If you write cross genre books, what do you do? Use only the primary genre in your initial pitch and cover copy. Minimize the number of genres that you use in your description to one or two. If necessary, use one additional genre to provide accurate description but only if necessary. For example, perhaps you write, Urban Fantasy with a strong romantic element. The strong romantic element information lets the reader know that there are romance elements in the book however this book is not considered a romance because the primary focus is not on the romantic relationship of the characters. Contrast this with the Paranormal Romance where the primary focus of the book is on the romantic relationship of the characters. The paranormal genre also tells readers to expect a fantasy element.

Ideally, it is the primary genre that is moving the plot forward, and as a writer, you should be able to focus on that primary genre when writing your pitch, or working on your cover copy and marketing materials.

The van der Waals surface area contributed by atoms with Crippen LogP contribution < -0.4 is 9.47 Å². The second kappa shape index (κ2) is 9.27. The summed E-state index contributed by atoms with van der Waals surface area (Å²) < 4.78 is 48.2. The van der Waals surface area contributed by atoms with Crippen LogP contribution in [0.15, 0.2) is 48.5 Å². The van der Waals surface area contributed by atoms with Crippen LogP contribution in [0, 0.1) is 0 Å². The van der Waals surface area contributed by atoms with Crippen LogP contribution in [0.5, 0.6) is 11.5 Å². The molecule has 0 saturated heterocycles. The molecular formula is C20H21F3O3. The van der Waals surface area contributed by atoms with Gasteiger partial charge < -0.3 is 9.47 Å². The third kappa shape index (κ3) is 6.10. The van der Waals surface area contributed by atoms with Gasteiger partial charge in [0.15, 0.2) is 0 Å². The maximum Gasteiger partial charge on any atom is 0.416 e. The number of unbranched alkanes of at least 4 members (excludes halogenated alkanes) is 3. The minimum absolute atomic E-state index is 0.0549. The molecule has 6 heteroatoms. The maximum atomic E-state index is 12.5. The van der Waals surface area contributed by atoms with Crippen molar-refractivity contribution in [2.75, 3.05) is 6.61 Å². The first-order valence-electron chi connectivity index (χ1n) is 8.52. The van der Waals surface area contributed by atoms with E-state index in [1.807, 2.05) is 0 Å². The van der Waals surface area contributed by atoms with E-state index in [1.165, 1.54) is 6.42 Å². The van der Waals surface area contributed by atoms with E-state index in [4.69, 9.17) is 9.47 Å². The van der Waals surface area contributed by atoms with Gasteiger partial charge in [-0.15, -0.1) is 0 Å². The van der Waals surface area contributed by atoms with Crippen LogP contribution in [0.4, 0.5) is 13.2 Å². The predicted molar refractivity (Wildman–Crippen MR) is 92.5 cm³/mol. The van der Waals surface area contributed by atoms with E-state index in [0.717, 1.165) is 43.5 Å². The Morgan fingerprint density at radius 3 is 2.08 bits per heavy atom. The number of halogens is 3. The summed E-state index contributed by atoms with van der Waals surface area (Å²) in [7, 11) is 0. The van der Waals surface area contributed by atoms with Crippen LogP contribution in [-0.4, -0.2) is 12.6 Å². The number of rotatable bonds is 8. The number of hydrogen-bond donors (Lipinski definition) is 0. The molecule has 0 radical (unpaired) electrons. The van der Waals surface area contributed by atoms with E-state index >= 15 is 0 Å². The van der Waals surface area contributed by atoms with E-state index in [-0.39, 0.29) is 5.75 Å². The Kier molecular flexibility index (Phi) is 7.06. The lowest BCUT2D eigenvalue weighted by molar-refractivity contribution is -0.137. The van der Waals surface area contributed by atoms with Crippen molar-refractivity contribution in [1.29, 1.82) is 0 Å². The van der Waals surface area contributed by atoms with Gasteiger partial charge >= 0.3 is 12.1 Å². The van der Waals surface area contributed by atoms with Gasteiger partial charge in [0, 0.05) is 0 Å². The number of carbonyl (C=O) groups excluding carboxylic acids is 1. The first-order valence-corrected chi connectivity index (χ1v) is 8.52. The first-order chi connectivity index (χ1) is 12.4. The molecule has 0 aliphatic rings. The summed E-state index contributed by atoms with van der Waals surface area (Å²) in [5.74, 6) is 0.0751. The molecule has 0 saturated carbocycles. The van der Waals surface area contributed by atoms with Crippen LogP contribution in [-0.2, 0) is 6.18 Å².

In part two of The Importance of Genre Specific we will discuss the most popular marketing categories and genres for the most mass market authors.


  1. Thank you for this information - I wish I'd had it before sending out a dozen query letters. I have a question. My novel is a mystery set in current times, with an historical subplot. What is the best way to describe the genre in the pitch?

    1. Hi Sue. If your novel follows the expected tropes for mystery then pitch it as a mystery. If it does not follow the expected mystery tropes, then we might need additional information to help.

  2. This is a very helpful article, thank you so much! So...I would say that the novel I'm writing is post-apocalyptic fiction with elements of women's fiction. Does that tell you anything?

    1. This one can be a little confusing. Post-apocalyptic fiction is under the marketing category of Speculative Fiction, but from there it can depend on your focus. Is it more science fiction? Dystopian? Horror? How secondary is the women's fiction element? I would focus on whatever aspect is the main element and craft your pitch around that.

  3. Luigi Kleinsasser8/23/2016 12:22 PM

    Very helpful. I look forward eagerly to more of this information